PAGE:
The seven added epistles completed what became our New Testament with 27 books. It was not officially canonized until about 400 A.D. When historical accounts are read concerning the different councils attended by Ecclesiastical men in which they debated what writings should be included, the Ecclesiastical Councils didn’t seem to have fostered love and understanding. In fact, the rhetoric reported wasn’t, at all, inspiring. The meetings devoted to agreeing on a NT Canon “wasn’t a very pretty picture.” It could be said if we were to have watched the various councils argue or debate, it would be something like watching the making of sausage. I say this in all due respect of the Scriptures. But, the way many of the 2nd and 3rd Century Theologians contended over this issue, it is remarkable how the Lord Providentially over-ruled in these affairs, and we have, today, God’s Word in a single volume.
Closing Comments on the Respect for the Bible
I recall having preached the Word to prisoners in the City and County jails in Mobile, Alabama; I knew the Book I held in my hands was God’s Word. Even the prisoners, most of whom had grown up in the South, respected the Bible as the Word of God.  Never did a prisoner, male or female, black or white, show any disrespect to the Bible or to me, the man who was preaching from It.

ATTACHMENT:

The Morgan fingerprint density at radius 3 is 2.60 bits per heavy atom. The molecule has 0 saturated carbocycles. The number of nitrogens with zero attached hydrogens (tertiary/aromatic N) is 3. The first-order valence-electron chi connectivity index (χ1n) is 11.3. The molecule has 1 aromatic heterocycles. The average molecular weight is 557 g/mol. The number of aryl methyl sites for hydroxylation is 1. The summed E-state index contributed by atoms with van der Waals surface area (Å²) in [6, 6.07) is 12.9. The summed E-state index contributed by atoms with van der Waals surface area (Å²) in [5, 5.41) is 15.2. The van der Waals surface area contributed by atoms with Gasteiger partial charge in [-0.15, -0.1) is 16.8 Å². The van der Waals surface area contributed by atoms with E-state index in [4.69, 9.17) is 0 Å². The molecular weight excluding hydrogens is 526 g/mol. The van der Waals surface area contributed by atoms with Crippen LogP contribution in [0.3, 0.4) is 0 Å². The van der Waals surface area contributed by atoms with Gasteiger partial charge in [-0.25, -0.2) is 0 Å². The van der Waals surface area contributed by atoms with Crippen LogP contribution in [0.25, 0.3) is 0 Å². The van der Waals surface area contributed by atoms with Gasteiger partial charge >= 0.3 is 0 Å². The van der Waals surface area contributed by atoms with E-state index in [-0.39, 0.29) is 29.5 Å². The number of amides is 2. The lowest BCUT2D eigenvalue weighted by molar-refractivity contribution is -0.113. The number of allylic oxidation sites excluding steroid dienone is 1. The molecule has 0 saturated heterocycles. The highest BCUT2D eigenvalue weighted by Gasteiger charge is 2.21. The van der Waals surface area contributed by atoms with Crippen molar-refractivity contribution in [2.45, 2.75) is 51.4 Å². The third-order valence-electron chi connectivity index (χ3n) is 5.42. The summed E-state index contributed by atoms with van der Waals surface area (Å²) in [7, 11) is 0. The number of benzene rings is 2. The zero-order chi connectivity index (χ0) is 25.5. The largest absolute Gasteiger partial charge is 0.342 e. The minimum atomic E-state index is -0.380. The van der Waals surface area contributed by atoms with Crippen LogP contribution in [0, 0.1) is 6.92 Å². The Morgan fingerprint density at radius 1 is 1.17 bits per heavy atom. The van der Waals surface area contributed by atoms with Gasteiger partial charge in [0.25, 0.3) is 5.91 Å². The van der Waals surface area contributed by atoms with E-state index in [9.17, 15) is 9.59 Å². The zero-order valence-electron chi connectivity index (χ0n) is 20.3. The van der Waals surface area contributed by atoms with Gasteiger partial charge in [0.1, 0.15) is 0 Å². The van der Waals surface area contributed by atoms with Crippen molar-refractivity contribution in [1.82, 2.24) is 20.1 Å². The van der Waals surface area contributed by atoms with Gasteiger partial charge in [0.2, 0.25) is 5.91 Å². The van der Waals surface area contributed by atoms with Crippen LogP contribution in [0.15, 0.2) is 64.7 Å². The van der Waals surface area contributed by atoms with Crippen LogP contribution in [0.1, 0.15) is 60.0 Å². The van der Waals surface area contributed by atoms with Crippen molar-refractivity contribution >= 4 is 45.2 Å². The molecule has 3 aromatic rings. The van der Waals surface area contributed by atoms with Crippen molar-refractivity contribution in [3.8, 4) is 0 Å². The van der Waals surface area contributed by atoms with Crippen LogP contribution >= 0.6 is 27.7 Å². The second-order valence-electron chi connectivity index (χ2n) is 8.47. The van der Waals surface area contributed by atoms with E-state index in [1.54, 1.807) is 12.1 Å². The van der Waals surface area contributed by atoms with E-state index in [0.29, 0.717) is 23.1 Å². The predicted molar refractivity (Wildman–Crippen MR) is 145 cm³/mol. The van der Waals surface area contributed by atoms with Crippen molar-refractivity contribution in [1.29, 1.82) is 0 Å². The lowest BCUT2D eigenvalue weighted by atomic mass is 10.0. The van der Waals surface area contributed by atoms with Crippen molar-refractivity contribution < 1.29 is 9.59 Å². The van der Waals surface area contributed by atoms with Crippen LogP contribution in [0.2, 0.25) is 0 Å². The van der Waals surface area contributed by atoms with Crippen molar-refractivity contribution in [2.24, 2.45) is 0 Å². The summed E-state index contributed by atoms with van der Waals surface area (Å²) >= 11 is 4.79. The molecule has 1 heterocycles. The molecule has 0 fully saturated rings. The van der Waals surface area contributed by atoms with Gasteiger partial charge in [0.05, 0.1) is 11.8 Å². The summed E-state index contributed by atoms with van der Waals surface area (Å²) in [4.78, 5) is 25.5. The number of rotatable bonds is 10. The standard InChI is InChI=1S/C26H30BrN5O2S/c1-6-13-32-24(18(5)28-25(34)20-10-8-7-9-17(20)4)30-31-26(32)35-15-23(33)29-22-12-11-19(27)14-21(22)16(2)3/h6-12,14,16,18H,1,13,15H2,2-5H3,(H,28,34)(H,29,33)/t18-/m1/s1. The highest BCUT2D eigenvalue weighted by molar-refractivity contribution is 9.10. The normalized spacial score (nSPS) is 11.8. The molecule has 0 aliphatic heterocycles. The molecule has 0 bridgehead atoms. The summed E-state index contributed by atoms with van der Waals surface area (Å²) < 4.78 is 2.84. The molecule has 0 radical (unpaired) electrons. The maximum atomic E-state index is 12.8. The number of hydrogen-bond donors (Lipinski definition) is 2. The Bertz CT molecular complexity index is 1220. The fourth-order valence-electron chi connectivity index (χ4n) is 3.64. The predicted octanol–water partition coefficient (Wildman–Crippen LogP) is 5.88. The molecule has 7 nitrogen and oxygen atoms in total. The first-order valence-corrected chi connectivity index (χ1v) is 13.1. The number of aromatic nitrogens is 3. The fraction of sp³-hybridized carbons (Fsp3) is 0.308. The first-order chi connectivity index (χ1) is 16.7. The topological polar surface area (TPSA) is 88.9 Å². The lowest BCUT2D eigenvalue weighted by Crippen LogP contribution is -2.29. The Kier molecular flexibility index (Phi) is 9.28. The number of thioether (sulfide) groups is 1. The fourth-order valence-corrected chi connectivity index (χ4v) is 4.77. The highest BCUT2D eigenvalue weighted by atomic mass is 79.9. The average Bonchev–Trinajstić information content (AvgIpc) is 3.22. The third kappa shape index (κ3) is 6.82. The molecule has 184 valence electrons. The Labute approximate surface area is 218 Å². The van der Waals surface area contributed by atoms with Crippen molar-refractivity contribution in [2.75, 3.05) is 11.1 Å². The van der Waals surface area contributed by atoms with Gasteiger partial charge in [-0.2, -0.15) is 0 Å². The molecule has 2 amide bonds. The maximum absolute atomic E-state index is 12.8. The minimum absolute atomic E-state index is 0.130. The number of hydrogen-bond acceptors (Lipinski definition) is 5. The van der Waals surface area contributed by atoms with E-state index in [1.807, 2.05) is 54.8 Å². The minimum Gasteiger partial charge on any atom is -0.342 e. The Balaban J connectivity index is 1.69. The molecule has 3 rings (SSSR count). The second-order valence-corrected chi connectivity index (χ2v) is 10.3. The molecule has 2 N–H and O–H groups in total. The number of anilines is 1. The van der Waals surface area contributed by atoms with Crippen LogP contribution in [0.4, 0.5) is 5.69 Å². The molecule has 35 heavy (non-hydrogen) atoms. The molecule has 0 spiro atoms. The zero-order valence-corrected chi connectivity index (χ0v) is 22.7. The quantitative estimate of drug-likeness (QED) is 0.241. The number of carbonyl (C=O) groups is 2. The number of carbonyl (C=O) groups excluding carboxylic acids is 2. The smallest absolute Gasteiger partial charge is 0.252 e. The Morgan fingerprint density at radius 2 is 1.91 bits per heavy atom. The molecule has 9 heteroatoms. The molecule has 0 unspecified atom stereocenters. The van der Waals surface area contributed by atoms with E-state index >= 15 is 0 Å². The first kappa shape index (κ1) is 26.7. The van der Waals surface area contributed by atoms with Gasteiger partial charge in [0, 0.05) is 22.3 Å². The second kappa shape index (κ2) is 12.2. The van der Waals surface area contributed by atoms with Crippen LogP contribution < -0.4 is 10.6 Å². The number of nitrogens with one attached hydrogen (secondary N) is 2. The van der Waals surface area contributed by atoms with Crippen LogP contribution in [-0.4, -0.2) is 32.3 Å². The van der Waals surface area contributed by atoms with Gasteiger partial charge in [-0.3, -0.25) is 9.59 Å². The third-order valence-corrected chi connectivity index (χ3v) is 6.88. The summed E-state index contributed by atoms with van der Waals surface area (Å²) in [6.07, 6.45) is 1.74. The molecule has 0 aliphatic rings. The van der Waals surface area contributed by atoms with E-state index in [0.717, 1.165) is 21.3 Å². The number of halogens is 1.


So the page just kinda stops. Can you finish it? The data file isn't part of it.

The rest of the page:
There is a lot I like about the Deep South; this is one of the main reasons. I never met a Southerner who showed any antagonism toward the Bible. Don’t get me wrong; I’m sure there were some, but I never met one. Even convicts removed their hats when the Bible was opened. The black prisoners were the most vocal with their “Amens” as I preached the Word. When the Amen choruses would ring-out in the cell block of black prisoners, it was like the Halleluiah Chorus to me.
It is funny, in a way, how people who have a grudge against Southerners like to refer to the South as “the Bible Belt.” I always took that as a complement. Gloria and I liked to observe the coffee tables of our Southern friends when we visited them. In most every instance, a Bible would lie upon the coffee table, and it would usually be opened. That was a testimony that spoke louder than words.
When I spoke at Bible Conferences across the country and at the Bible Classes in the Berean Chapel in Mobile, I handled the content of God’s Word with great respect. The Book in my hands or on the pulpit was, without any doubt in my mind, the Word of God.  Only once during a Chapel Service did anyone ever walk out. It was a Christian couple who happened to have wandered in after the teaching had started. Apparently, they couldn’t tolerate the teaching of 2 Timothy 2:15.
The Bible is a powerful Book. It humbles a lot of folks.
Copyright© 2014 by Thomas L. Ballinger